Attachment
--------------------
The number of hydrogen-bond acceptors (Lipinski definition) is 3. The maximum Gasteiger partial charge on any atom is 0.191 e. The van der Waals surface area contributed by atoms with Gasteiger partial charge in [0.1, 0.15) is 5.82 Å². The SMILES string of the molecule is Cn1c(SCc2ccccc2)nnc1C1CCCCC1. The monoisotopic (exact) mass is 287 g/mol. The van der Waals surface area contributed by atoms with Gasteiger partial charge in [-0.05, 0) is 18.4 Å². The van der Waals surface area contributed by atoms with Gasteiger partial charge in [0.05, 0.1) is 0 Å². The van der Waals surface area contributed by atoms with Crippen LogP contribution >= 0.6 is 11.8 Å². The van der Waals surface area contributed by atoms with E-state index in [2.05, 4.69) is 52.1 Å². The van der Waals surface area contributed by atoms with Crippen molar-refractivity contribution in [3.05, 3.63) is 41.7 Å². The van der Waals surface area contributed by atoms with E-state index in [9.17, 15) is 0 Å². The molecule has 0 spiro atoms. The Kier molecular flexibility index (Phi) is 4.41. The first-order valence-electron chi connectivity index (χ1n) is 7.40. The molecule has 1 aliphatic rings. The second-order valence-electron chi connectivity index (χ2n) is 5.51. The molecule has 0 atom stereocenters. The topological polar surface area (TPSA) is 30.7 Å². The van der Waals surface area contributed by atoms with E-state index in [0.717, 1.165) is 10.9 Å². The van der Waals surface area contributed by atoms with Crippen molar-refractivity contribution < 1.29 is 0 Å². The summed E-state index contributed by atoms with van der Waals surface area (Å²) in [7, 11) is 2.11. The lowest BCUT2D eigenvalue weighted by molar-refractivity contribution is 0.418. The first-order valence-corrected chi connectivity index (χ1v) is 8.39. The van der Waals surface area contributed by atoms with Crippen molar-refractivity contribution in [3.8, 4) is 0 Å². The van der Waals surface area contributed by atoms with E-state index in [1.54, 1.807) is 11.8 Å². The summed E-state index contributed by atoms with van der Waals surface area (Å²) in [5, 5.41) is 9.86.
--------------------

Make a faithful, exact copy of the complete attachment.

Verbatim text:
The number of hydrogen-bond acceptors (Lipinski definition) is 3. The maximum Gasteiger partial charge on any atom is 0.191 e. The van der Waals surface area contributed by atoms with Gasteiger partial charge in [0.1, 0.15) is 5.82 Å². The SMILES string of the molecule is Cn1c(SCc2ccccc2)nnc1C1CCCCC1. The monoisotopic (exact) mass is 287 g/mol. The van der Waals surface area contributed by atoms with Gasteiger partial charge in [-0.05, 0) is 18.4 Å². The van der Waals surface area contributed by atoms with Gasteiger partial charge in [0.05, 0.1) is 0 Å². The van der Waals surface area contributed by atoms with Crippen LogP contribution >= 0.6 is 11.8 Å². The van der Waals surface area contributed by atoms with E-state index in [2.05, 4.69) is 52.1 Å². The van der Waals surface area contributed by atoms with Crippen molar-refractivity contribution in [3.05, 3.63) is 41.7 Å². The van der Waals surface area contributed by atoms with E-state index in [9.17, 15) is 0 Å². The molecule has 0 spiro atoms. The Kier molecular flexibility index (Phi) is 4.41. The first-order valence-electron chi connectivity index (χ1n) is 7.40. The molecule has 1 aliphatic rings. The second-order valence-electron chi connectivity index (χ2n) is 5.51. The molecule has 0 atom stereocenters. The topological polar surface area (TPSA) is 30.7 Å². The van der Waals surface area contributed by atoms with E-state index in [0.717, 1.165) is 10.9 Å². The van der Waals surface area contributed by atoms with Crippen molar-refractivity contribution < 1.29 is 0 Å². The summed E-state index contributed by atoms with van der Waals surface area (Å²) in [7, 11) is 2.11. The lowest BCUT2D eigenvalue weighted by molar-refractivity contribution is 0.418. The first-order valence-corrected chi connectivity index (χ1v) is 8.39. The van der Waals surface area contributed by atoms with Crippen molar-refractivity contribution in [3.8, 4) is 0 Å². The van der Waals surface area contributed by atoms with E-state index in [1.54, 1.807) is 11.8 Å². The summed E-state index contributed by atoms with van der Waals surface area (Å²) in [5, 5.41) is 9.86.